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Inside the Play: Something is wrong with Michigan State’s rushing attack

The Spartans are traditionally great at pounding the ball up the middle, but that hasn’t been the case so far.

Michigan State v Indiana Photo by Michael Hickey/Getty Images

Every week, our Ian McCafferty will go back and critically review one or more plays from the past Saturday's game. These are the plays that, more than any others, were crucial in determining the outcome of the game. He'll check the film and break down the how and why of those decisive few seconds.

Without a Northwestern football game this weekend, we don’t actually have a play to break down, so instead we’re going to take a look at Northwestern’s opponent this week, Michigan State. The Spartans have been a major disappointment so far this season, as they are 2-3 and have lost three straight games. The most concerning thing has been the complete failure of the Spartans’ offense through five games. A team that is traditionally great at running the ball hasn’t been able to do that at all this season. So what exactly is wrong with Michigan State’s running game?

(All video via ESPN)

When the 2016 college football season began, there were three games that most people automatically chalked up as losses for Northwestern: Iowa, Michigan State and Ohio State. All were part of the brutal October schedule that would, on paper, sink the season after a good start.

Well, we’re almost halfway into the month of October and that thinking has been flipped on its head. Northwestern beat Iowa in Kinnick Stadium for the first time since 2009 and now the Wildcats travel to East Lansing to play what is suddenly a very winnable game.

This is because Michigan State’s offense is somewhere between not good and very bad.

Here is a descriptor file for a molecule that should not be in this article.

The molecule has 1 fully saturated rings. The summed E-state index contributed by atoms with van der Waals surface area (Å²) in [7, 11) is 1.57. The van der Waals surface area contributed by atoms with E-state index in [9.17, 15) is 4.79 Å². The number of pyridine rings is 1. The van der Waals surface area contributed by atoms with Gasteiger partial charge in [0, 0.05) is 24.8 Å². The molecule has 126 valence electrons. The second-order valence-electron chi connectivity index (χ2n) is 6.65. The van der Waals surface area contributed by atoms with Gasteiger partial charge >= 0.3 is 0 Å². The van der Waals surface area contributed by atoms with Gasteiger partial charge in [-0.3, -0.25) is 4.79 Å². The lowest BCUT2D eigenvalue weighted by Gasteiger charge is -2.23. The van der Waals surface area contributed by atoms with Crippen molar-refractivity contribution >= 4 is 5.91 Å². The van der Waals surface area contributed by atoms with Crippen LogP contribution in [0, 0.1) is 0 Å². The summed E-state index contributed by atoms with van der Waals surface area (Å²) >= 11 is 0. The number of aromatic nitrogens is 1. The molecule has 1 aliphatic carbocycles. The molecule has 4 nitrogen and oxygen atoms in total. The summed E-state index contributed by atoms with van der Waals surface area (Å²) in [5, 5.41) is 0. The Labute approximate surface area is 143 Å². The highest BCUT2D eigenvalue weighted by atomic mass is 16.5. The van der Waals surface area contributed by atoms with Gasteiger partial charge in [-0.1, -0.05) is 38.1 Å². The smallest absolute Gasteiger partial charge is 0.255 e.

Now, the Spartans haven’t exactly had high-flying offenses in recent seasons. Guys like Brian Hoyer and Connor Cook would get the job done, but always relied on the running game to beat defenses into submission. The only problem is that this year, Michigan State’s rushing attack is mediocre, at best.

The Spartans are currently 75th in offensive S&P+ behind such stalwarts as Illinois, Virginia and Hawaii. They’re even worse in rushing S&P+, ranked at 85th and averaging only 153.2 yards per game (88th) and 4.0 yards per carry (93rd).

Sophomore L.J. Scott and junior Gerald Holmes are talented players, but far cries from the likes of Jeremy Langford, LeVeon Bell and Javon Ringer. However, the issues have stemmed from more than just the play of the running backs.

To try and delve a bit into what’s going wrong, lets take a look at a Michigan State drive from the Spartans’ loss to BYU on Saturday:

The stats from that drive: 5 plays, 27 yards, 3:36 time of possession, 1 punt

Let’s go play by play to try and figure out what’s wrong with MSU’s running game.

The Breakdown

Play One: Gerald Holmes 3-yard run

Pre-snap alignments:

This is clearly a running formation from Michigan State, with seven lineman in the game, and BYU responds accordingly with essentially 10 men in the box. Given how close they are to the goal line, both teams know that this is going to be a run. Despite all of this, Michigan State usually is able to get a ton of push up front, especially against a team like BYU.

However, the linemen don’t get much push at all. They manage to open a hole nonetheless, and three MSU blockers stream through. Holmes follows them and it looks like he has a shot at breaking a big play if the blocks are right.

Except...all three blockers clump up and Holmes runs right into them, getting stopped for a short gain of three yards.

Play Two: Gerald Holmes 16-yard run

Pre-snap alignments:

Once again, a clear run formation from MSU which BYU appears ready for. While being able to trick your opponent is always nice, for most Michigan State teams, it doesn’t matter. You know they’re going to run the ball and you can’t stop it. This is not one of those teams.